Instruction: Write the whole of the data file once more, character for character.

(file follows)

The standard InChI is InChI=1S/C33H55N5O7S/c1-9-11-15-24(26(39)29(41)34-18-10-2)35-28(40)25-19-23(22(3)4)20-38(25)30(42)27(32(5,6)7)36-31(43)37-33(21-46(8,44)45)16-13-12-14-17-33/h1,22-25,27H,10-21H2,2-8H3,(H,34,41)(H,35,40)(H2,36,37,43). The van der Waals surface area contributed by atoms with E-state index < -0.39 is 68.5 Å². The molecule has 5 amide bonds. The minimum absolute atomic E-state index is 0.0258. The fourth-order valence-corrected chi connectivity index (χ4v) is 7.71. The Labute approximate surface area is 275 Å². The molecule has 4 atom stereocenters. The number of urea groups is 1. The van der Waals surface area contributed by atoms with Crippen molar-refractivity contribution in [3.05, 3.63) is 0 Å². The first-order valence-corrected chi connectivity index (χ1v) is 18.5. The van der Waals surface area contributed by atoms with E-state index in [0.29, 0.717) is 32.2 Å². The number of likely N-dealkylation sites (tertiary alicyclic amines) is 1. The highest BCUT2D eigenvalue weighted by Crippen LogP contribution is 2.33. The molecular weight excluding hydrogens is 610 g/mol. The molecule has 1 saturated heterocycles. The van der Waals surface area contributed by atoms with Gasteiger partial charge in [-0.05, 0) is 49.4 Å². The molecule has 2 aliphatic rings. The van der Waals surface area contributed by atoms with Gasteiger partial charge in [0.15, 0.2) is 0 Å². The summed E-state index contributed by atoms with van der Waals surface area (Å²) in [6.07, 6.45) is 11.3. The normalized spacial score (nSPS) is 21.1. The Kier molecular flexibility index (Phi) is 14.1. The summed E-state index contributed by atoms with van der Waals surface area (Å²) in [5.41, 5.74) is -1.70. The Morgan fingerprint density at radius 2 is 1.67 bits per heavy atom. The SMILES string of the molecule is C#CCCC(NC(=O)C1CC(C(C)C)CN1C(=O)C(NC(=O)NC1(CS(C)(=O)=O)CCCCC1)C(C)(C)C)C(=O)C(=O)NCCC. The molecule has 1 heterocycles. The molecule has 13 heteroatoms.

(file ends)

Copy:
The standard InChI is InChI=1S/C33H55N5O7S/c1-9-11-15-24(26(39)29(41)34-18-10-2)35-28(40)25-19-23(22(3)4)20-38(25)30(42)27(32(5,6)7)36-31(43)37-33(21-46(8,44)45)16-13-12-14-17-33/h1,22-25,27H,10-21H2,2-8H3,(H,34,41)(H,35,40)(H2,36,37,43). The van der Waals surface area contributed by atoms with E-state index < -0.39 is 68.5 Å². The molecule has 5 amide bonds. The minimum absolute atomic E-state index is 0.0258. The fourth-order valence-corrected chi connectivity index (χ4v) is 7.71. The Labute approximate surface area is 275 Å². The molecule has 4 atom stereocenters. The number of urea groups is 1. The van der Waals surface area contributed by atoms with Crippen molar-refractivity contribution in [3.05, 3.63) is 0 Å². The first-order valence-corrected chi connectivity index (χ1v) is 18.5. The van der Waals surface area contributed by atoms with E-state index in [0.29, 0.717) is 32.2 Å². The number of likely N-dealkylation sites (tertiary alicyclic amines) is 1. The highest BCUT2D eigenvalue weighted by Crippen LogP contribution is 2.33. The molecular weight excluding hydrogens is 610 g/mol. The molecule has 1 saturated heterocycles. The van der Waals surface area contributed by atoms with Gasteiger partial charge in [-0.05, 0) is 49.4 Å². The molecule has 2 aliphatic rings. The van der Waals surface area contributed by atoms with Gasteiger partial charge in [0.15, 0.2) is 0 Å². The summed E-state index contributed by atoms with van der Waals surface area (Å²) in [6.07, 6.45) is 11.3. The normalized spacial score (nSPS) is 21.1. The Kier molecular flexibility index (Phi) is 14.1. The summed E-state index contributed by atoms with van der Waals surface area (Å²) in [5.41, 5.74) is -1.70. The Morgan fingerprint density at radius 2 is 1.67 bits per heavy atom. The SMILES string of the molecule is C#CCCC(NC(=O)C1CC(C(C)C)CN1C(=O)C(NC(=O)NC1(CS(C)(=O)=O)CCCCC1)C(C)(C)C)C(=O)C(=O)NCCC. The molecule has 1 heterocycles. The molecule has 13 heteroatoms.